Audeliss Insights Roundup: February 2023

Audeliss brings you the latest insights and trends surrounding executive search and diversity, equity, and inclusion in business across the world every month.

In DEI news, new research has found that FTSE 100 companies have scored higher on diversity and inclusion than businesses on the S&P 500 and TSX 60. The FTSE 100 overall high score was based on employee reviews and corporate policies; including race, ethnicity, and gender diversity at executive and board level, as well as DEI programs and policies. Despite this, a high percentage of employees still don’t feel included in the workplace based on negative reviews. 79% of these reviews cited inclusion as the main reason for discontent.

Similarly, research by Kantar shows that organizations are lagging on DEI and employees are taking notice. Kantar’s Inclusion Index found that progress has stalled between 2019 and 2022, and industries have also seen a decline on inclusion. This is creating a huge impact on employee satisfaction and retention. According to the research, employees’ expectations are shifting as they want businesses to go beyond DEI campaigns and cultural days; workers want to see a stronger focus on driving systemic change. Organizations that fail to do so risk losing workers, as an average 30% of respondents said that they are “likely” or “highly likely” to leave their company based on lack of inclusion.

In efforts to address the demand for more inclusive practices, President Biden announced an executive order for all U.S. government agencies to create equity teams and establish DEI steering committees; agencies have 30 days to form an equity team. The legislation will set the nation’s DEI agenda, and transform the future of work. This follows calls from Greg Abbott, Texas Governor, to remove diverse hiring initiatives, stating that such practices should be illegal.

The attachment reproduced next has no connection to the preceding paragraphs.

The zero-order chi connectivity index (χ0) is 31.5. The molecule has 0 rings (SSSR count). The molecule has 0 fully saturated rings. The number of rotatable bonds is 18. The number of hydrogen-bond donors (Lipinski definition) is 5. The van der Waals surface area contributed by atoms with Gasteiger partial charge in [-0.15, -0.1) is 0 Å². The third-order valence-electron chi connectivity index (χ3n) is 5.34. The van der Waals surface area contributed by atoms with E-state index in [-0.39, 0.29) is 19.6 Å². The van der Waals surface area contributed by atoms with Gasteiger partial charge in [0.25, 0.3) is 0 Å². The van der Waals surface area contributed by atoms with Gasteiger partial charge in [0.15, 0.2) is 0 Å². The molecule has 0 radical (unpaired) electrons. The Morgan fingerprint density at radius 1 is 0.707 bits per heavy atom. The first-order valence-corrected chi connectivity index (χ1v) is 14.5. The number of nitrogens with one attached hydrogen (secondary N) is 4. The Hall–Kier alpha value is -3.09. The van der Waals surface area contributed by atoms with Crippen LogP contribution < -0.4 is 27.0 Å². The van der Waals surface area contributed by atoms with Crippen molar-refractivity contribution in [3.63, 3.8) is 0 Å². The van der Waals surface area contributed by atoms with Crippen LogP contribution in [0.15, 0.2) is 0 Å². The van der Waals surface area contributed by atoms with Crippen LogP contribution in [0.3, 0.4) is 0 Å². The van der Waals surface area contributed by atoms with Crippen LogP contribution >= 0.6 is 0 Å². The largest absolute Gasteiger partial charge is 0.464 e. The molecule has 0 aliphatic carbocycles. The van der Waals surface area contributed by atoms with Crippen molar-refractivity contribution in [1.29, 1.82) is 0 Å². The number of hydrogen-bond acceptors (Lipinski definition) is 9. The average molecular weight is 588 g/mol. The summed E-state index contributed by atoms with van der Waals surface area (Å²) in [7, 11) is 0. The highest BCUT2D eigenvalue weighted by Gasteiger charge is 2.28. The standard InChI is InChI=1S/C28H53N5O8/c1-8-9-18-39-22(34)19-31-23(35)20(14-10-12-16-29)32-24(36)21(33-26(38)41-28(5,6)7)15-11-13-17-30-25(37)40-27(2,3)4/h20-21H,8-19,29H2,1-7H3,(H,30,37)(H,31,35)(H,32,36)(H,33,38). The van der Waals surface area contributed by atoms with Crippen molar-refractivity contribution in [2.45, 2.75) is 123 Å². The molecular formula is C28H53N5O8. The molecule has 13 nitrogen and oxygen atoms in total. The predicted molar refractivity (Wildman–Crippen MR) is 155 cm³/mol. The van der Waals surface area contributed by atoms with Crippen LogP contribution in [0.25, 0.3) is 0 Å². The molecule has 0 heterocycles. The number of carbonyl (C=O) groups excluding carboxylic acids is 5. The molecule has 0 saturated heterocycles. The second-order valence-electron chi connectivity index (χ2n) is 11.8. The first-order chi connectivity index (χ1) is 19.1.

In other news, research has reported a significant rise in daily stress levels for employees. According to the State of the Global Workplace: 2022 Report by Gallup, stress among the world’s workers have reached an all-time high, surpassing the levels from 2020. The report also found that while 44% of employees experience stress daily, working women in North America and Asia were among the most stressed employees globally. This is a result of working women still taking on the majority of childcare and domestic responsibilities, and therefore experiencing a higher rate of burnout than men.

In executive search news, when looking for jobs, young candidates expect more DEI efforts when recruiting, and this starts by making job adverts inclusive and transparent. According to a report by Access Generation CIC, the research carried out by young people ages 18-30 years old looked at 570 companies’ job application processes and found that only 7% of businesses address DEI. The research also found that 80% of young people will look at the job section on an employer website to find out more about the employer regardless of where they first saw the job advertised, and a lack of DEI support both on the website and the application process can deter job seekers to apply.

A survey from Bloomberg Intelligence (BI) found that 73% of office workers in London would quit their current jobs if flexible working was taken away. Right now, 95% of jobs in the English capital allow for home working in some capacity. Despite the current economic slowdown and mass redundancies in some organizations, unemployment is very low in London and employees still hold the bargaining chip. Of those who have said that they would leave their job if the option to work from home was taken away, 64% said that an 11 percent or higher pay rise would make them change their minds.

Due to the short supply in candidates, companies are having difficulties filling positions. According to Jonathan Boys, senior labor market economist for the CIPD, organizations need to start considering what they are offering to potential employees, “Pay continues to grow at a slower pace than prices, deepening the cost-of-living crisis. Regular pay growth of 6.7% would normally be a welcome sight for workers but in the face of inflation running at 10.5% this increase won’t stop living standards from falling for most working people. When candidates are in short supply and even bumper pay rises can’t compete with inflation, employers need to consider the whole package they offer to staff.” He advises companies to consider who they’re wanting to attract and design better-quality jobs for them.